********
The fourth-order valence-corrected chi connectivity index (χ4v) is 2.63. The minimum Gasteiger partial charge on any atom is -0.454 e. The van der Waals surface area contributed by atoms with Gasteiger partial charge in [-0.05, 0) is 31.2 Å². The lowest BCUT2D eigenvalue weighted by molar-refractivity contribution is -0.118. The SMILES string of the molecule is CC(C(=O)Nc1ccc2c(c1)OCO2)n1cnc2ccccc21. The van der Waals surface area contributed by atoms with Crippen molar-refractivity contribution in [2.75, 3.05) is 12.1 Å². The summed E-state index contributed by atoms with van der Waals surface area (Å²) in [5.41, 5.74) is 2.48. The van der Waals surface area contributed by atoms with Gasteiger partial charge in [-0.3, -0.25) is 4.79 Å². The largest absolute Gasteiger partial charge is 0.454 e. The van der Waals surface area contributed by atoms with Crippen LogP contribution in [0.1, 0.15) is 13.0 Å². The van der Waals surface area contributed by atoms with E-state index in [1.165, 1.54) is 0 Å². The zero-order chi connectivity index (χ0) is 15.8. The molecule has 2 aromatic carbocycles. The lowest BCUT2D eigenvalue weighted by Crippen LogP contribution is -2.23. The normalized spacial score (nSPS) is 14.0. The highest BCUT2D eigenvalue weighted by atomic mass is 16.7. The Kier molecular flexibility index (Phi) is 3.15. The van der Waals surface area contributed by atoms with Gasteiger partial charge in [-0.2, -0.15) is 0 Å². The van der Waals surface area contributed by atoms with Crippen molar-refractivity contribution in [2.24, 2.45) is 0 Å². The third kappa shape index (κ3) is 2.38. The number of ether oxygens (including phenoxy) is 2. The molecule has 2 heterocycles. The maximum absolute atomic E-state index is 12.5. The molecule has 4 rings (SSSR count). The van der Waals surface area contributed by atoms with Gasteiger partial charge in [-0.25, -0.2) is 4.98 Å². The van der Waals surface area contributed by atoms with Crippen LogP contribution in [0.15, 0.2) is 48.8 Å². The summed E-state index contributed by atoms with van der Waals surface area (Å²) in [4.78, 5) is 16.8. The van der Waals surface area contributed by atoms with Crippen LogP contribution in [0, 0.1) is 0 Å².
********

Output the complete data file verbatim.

The fourth-order valence-corrected chi connectivity index (χ4v) is 2.63. The minimum Gasteiger partial charge on any atom is -0.454 e. The van der Waals surface area contributed by atoms with Gasteiger partial charge in [-0.05, 0) is 31.2 Å². The lowest BCUT2D eigenvalue weighted by molar-refractivity contribution is -0.118. The SMILES string of the molecule is CC(C(=O)Nc1ccc2c(c1)OCO2)n1cnc2ccccc21. The van der Waals surface area contributed by atoms with Crippen molar-refractivity contribution in [2.75, 3.05) is 12.1 Å². The summed E-state index contributed by atoms with van der Waals surface area (Å²) in [5.41, 5.74) is 2.48. The van der Waals surface area contributed by atoms with Gasteiger partial charge in [-0.3, -0.25) is 4.79 Å². The largest absolute Gasteiger partial charge is 0.454 e. The van der Waals surface area contributed by atoms with Crippen LogP contribution in [0.1, 0.15) is 13.0 Å². The van der Waals surface area contributed by atoms with E-state index in [1.165, 1.54) is 0 Å². The zero-order chi connectivity index (χ0) is 15.8. The molecule has 2 aromatic carbocycles. The lowest BCUT2D eigenvalue weighted by Crippen LogP contribution is -2.23. The normalized spacial score (nSPS) is 14.0. The highest BCUT2D eigenvalue weighted by atomic mass is 16.7. The Kier molecular flexibility index (Phi) is 3.15. The van der Waals surface area contributed by atoms with Gasteiger partial charge in [-0.2, -0.15) is 0 Å². The van der Waals surface area contributed by atoms with Crippen molar-refractivity contribution in [2.24, 2.45) is 0 Å². The third kappa shape index (κ3) is 2.38. The number of ether oxygens (including phenoxy) is 2. The molecule has 2 heterocycles. The maximum absolute atomic E-state index is 12.5. The molecule has 4 rings (SSSR count). The van der Waals surface area contributed by atoms with Gasteiger partial charge in [-0.25, -0.2) is 4.98 Å². The van der Waals surface area contributed by atoms with Crippen LogP contribution in [0.15, 0.2) is 48.8 Å². The summed E-state index contributed by atoms with van der Waals surface area (Å²) in [4.78, 5) is 16.8. The van der Waals surface area contributed by atoms with Crippen LogP contribution in [0, 0.1) is 0 Å².